G20 summit sees climate change, food crisis on the agenda

Leaders of the world's biggest economies have begun two-days of talks at the Group of 20 summit in New Delhi. The global food crisis and climate change are included on the agenda for a meeting that comes amid a widening split in the international community.

Russia's invasion of Ukraine has worsened a food and energy crisis and deepened divisions among some countries.

Indian Prime Minister Narendra Modi used his opening address to call for seeking common ground between the US and Russia, among others. He said a global trust deficit should be reversed and that it is time for world leaders to move together.

India has sought to distance itself from both the West and Russia since Moscow's invasion of Ukraine. It aims to play a coordinating role in geopolitics.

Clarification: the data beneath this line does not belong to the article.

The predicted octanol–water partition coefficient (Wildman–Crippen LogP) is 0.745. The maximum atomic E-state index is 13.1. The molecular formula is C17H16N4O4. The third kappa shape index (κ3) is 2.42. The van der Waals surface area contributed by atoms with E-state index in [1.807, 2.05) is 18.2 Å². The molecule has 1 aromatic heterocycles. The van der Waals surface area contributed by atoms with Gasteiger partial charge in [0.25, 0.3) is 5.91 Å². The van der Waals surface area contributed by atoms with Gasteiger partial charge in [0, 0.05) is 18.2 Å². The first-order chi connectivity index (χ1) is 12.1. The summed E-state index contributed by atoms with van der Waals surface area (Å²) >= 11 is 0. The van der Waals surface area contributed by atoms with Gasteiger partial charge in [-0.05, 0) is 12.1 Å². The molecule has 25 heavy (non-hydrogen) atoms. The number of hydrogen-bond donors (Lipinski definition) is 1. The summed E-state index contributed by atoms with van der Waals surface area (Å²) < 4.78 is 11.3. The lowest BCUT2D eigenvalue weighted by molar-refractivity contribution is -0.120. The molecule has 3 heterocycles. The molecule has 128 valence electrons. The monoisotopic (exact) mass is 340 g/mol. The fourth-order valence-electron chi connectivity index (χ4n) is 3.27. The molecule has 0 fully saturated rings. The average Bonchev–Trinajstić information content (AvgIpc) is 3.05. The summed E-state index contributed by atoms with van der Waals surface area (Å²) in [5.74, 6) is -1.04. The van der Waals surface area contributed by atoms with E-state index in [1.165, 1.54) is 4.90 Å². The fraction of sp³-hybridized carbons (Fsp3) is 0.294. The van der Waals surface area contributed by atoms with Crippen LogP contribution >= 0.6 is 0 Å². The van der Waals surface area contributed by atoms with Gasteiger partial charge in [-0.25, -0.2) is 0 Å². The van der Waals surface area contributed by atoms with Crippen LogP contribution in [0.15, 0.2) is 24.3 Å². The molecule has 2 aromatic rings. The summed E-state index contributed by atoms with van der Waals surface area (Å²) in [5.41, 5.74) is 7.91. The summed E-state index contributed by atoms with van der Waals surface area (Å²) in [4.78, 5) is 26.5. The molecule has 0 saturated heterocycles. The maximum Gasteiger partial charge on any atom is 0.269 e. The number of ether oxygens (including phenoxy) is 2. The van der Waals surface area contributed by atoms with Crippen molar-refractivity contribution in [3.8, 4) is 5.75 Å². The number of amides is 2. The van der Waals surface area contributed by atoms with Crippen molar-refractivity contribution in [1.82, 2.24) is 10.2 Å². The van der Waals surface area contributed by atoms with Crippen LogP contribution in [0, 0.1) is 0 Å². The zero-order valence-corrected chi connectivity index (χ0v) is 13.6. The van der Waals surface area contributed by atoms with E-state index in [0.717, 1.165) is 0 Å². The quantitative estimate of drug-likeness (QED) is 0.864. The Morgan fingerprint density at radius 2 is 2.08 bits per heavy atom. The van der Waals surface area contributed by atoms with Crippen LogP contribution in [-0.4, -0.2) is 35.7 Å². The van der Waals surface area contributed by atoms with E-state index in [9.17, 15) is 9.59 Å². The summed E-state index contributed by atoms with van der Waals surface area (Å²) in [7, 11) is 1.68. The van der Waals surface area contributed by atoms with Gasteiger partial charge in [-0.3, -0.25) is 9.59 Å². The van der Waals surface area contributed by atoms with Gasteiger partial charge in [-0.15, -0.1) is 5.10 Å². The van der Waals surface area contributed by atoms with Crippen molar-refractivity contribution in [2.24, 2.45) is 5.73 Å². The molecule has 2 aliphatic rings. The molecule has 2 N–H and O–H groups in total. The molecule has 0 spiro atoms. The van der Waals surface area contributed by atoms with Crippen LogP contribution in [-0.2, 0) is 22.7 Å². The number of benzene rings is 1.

Modi also announced that the African Union has been granted permanent member status in the G20 bloc, furthering his drive to give a greater voice to developing and emerging economies known as the Global South.

But recent ministerial meetings leading up to the summit have failed to issue a joint statement due to differences over the wording on the war in Ukraine.

Last year's summit in Indonesia managed to agree on a joint declaration by incorporating opinions from both the US and Russia. But it could be difficult this time to reach a consensus even with such a compromise.

Chinese President Xi Jinping and Russian President Vladimir Putin are not attending. This could suggest to some a diminishing role for the G20.

The war in Ukraine and climate change have hit countries in the Global South especially hard with rising food and energy prices.

It remains to be seen whether G20 leaders will make headway toward resolving global issues.